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Sunday, July 11, 2010

Army Corps of Engineers Wants to Dam Boise River

Another case of why GROTHOPHOBES have a good argument.
By David R. Frazier (aka Boise Guardian)

Last week, the Army Corps of Engineers and Idaho Water Resource Board presented preliminary findings from the “Lower Boise River Interim Feasibility Study” of potential dam sites on the Boise River system

They claim a new dam is needed for water supply and flood risk management, not hydropower. Targeted rivers include the North and Middle Fork Boise Rivers which were protected from new dams by the state in 1992.

Here’s what the greenies at Idaho Rivers United have to say about the proposals along with some common sense observations about the future:

A dam on the North Fork or Middle Fork would have devastating environmental and social effects. A dam at Twin Springs on the Middle Fork would destroy campgrounds, Class IV whitewater, and endangered Bull Trout habitat, as well as wildlife habitat along Middle Fork and North Fork Boise River.

A new dam is unnecessary and extremely expensive. The consequences of a dam could not be mitigated, and the costs to our state and the nation far outweigh the potential benefits. Less drastic alternatives can be used to meet our water needs and reduce flood risk even as we experience growth.

Public funding should go toward the study of these more feasible and less costly options, which include:

- -efficiency and conservation

–water rental pools and water marketing to provide water to new users

–a floodplain levy to limit building in the floodplain

The Boise River is a vital consideration in economic, environmental, and quality of life issues in Idaho. It provides water for household use and irrigation and nearby recreational opportunities. Its beauty is also a great draw for new businesses and potential residents.

If we destroy our natural resources by building a new dam, we jeopardize the future growth, health, and livability of our community.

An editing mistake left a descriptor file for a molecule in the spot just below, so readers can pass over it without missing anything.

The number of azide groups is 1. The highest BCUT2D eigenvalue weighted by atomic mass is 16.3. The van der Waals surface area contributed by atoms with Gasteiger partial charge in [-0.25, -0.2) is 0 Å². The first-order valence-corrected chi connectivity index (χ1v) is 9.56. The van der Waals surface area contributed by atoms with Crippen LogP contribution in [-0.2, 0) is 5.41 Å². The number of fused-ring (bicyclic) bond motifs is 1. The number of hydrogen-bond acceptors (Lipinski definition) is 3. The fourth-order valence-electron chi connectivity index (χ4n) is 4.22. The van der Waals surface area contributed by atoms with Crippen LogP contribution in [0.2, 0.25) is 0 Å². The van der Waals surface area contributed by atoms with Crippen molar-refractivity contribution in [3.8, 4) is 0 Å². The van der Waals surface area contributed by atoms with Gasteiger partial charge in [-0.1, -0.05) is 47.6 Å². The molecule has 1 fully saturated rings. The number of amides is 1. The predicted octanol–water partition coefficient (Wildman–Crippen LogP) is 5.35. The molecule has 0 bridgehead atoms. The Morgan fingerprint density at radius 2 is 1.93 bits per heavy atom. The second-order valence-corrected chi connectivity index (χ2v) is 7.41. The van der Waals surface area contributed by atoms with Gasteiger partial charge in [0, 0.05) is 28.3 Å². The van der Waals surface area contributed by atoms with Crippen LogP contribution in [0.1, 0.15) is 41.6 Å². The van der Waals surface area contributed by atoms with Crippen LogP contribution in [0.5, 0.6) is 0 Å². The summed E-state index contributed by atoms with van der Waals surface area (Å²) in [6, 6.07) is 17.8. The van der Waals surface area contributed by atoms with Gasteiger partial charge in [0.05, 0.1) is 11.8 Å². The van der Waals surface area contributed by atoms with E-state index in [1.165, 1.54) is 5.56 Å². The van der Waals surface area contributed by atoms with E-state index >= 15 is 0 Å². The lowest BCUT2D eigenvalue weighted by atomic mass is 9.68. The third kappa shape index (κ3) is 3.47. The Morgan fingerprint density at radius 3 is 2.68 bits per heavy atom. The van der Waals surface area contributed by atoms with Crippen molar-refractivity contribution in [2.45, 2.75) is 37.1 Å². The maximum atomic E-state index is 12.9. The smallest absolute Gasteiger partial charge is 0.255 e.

The Corps is accepting written public comment through July 31st. Please visit for more information or call 343-7481


  1. You know, reading this, I can't tell whether you both (Aldredge and Frazier) support the idea of a new dam or not. Usually you don't call people names when you agree with them ("greenies"). I'd agree that you don't always have to support an organization to acknowledge that they're making sense, but you might want to clarify a bit more what your actual position is, rather than take sideways swipes at people.

  2. Building dams so flood plain areas can be developed is a problem for me especially when they want to tax me for the effort.

  3. My stance is very simple. We need to be respectful stewards of what we have left of wild and scenic places, practice urban infill when it comes to development and discourage sprawl. Development should pay for itself rather than taxpayers underwriting sprawl with more and higher property taxes.

    I don't know what the latest edition of FEMA maps looks like but building dams to allow developement on that land and taxing all of us in the process seems wrong to me.

    Additionally, we live in a siesmically active region and need to be mindful of that along with the failure of the Teton Dam in the 1970's.

  4. You kidding thats standard operating procedure here. SIDEWAYS SWIPES !

  5. the newest earthen dam that was built in Idaho was on the South Fork of Willow Creek above Middleton. 100 feet high-500 feet long. Built with public monies on private land-so no need to get taxpayer approval


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